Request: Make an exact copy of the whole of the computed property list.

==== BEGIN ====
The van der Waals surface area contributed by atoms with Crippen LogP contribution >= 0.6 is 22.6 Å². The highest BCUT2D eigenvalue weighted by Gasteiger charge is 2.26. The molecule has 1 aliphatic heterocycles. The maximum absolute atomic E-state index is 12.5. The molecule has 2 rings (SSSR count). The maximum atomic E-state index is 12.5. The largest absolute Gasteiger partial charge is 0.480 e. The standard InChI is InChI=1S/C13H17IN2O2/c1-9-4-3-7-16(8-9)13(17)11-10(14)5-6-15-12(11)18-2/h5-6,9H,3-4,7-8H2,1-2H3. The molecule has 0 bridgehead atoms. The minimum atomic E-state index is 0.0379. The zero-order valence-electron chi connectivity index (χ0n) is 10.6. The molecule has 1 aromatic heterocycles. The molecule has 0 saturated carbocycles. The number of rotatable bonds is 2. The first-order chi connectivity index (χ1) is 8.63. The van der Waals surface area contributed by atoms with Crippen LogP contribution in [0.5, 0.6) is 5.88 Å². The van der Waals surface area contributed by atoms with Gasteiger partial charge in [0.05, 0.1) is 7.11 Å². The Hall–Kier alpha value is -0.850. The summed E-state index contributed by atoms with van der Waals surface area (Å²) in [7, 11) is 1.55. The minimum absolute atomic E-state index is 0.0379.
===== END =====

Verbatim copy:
The van der Waals surface area contributed by atoms with Crippen LogP contribution >= 0.6 is 22.6 Å². The highest BCUT2D eigenvalue weighted by Gasteiger charge is 2.26. The molecule has 1 aliphatic heterocycles. The maximum absolute atomic E-state index is 12.5. The molecule has 2 rings (SSSR count). The maximum atomic E-state index is 12.5. The largest absolute Gasteiger partial charge is 0.480 e. The standard InChI is InChI=1S/C13H17IN2O2/c1-9-4-3-7-16(8-9)13(17)11-10(14)5-6-15-12(11)18-2/h5-6,9H,3-4,7-8H2,1-2H3. The molecule has 0 bridgehead atoms. The minimum atomic E-state index is 0.0379. The zero-order valence-electron chi connectivity index (χ0n) is 10.6. The molecule has 1 aromatic heterocycles. The molecule has 0 saturated carbocycles. The number of rotatable bonds is 2. The first-order chi connectivity index (χ1) is 8.63. The van der Waals surface area contributed by atoms with Crippen LogP contribution in [0.5, 0.6) is 5.88 Å². The van der Waals surface area contributed by atoms with Gasteiger partial charge in [0.05, 0.1) is 7.11 Å². The Hall–Kier alpha value is -0.850. The summed E-state index contributed by atoms with van der Waals surface area (Å²) in [7, 11) is 1.55. The minimum absolute atomic E-state index is 0.0379.